That's what she'll tell a legislative committee looking into the gas plants controversy if she's asked to testify, she said Wednesday.
"I was not part of any meetings on the decision to move the gas plant," she said.
"I was part of the campaign team, but I was not in any of those meetings. And if I am asked to come forward, I will come and answer the questions that I'm asked."
The opposition parties say the governing Liberals cancelled two plants in Mississauga and Oakville — at a cost to taxpayers of at least $230 million — to save Liberals seats in the face of local opposition to the projects.
Two ministers told the committee that the decision on the Mississauga plant was made by the Liberal party.
The NDP and Conservatives are demanding that the Liberals strike the committees looking into the gas plants and the province's troubled Ornge air ambulance service as soon as the legislature gets back to business next week.
Wynne didn't make that promise Wednesday, but said she is committed to having "fully functioning committees." She's also asked the auditor general to add the gas plant in Oakville — which was cancelled in 2010 — to his current probe of the Mississauga project.
Wynne said she's also open to answering questions from the all-party committee that was examining Ornge, which is under a criminal probe amid allegations of kickbacks and missing money. Dalton McGuinty refused to testify when he was premier.
The committees' work was shut down in October when McGuinty prorogued the legislature and announced he was resigning.
It also killed a rare contempt motion against former energy minister Chris Bentley over his initial refusal to release documents about the gas plants.
The Liberals had to admit they'd found 20,000 more documents on the gas plants, weeks after they released an initial batch of 36,000 pages, and insisted that was all there were to be found.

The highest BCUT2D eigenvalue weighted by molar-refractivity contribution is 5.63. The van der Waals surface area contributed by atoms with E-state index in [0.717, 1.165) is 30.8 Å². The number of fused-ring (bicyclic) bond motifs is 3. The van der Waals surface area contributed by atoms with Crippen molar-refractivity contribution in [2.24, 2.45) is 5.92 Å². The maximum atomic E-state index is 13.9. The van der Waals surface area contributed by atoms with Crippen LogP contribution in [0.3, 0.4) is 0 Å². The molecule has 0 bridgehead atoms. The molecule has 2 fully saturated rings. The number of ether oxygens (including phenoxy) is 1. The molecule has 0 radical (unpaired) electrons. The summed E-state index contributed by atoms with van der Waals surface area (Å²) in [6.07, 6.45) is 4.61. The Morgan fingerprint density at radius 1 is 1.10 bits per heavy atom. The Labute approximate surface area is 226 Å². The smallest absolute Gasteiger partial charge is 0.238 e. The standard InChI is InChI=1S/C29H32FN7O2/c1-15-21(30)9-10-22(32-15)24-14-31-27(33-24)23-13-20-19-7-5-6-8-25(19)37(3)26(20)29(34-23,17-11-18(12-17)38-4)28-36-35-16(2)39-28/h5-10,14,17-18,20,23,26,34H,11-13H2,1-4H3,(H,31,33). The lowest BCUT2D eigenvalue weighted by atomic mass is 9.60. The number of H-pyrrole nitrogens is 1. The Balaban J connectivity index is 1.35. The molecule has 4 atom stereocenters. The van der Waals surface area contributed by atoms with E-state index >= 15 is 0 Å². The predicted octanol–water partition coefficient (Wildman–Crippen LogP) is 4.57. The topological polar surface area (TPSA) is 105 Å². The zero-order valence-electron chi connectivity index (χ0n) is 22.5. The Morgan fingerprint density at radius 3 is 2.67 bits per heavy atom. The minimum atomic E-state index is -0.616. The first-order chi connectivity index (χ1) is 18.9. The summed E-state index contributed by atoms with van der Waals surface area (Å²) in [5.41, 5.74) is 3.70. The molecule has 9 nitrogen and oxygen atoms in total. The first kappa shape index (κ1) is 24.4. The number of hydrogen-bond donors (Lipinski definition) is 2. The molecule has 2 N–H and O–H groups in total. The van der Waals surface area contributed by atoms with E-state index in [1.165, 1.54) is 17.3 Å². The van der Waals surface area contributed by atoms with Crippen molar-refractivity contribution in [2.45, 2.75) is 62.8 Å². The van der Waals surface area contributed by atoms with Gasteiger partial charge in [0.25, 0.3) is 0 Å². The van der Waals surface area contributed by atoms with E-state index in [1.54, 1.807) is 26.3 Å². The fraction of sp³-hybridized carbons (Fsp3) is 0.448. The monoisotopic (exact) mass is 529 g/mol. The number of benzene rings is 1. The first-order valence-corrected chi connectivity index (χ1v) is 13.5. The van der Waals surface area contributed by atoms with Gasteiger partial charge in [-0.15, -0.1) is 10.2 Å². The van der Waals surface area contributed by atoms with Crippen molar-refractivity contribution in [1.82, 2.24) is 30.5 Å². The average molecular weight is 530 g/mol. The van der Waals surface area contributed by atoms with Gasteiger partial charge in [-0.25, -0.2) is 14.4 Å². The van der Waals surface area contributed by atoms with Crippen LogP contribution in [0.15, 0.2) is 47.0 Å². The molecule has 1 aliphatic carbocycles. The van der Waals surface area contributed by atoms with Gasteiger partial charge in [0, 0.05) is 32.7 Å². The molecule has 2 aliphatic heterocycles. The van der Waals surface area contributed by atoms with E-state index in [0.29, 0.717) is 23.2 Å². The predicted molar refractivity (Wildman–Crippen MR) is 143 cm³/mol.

Tory house leader Jim Wilson said the Liberals are now trying to place limits on what the committees can do in the upcoming session.
"The government doesn't want to deal with the contempt motions or the failure to produce papers or the breach of parliamentary privilege," he said.
There may be grounds for another contempt motion against the cabinet ministers who got up in the legislature and said there were no more documents after the first batch, Wilson added.
"This is a precedent that parliamentarians can't allow to stand, that a government can break the law — the Legislative Assembly Act, which is the law around here," he said.
"The government is begging us not to pursue that, and then they'll strike committees and deal with just the power plants and Ornge."
Wilson's comments caught government house leader John Milloy off guard.
"I've never heard this before," he said.
"We've had very, very good discussions and it's our intention to have committees up and running ... within 10 days."
According to the rules of the legislature, all three parties have to agree on the makeup of the committees, such as which party will chair it.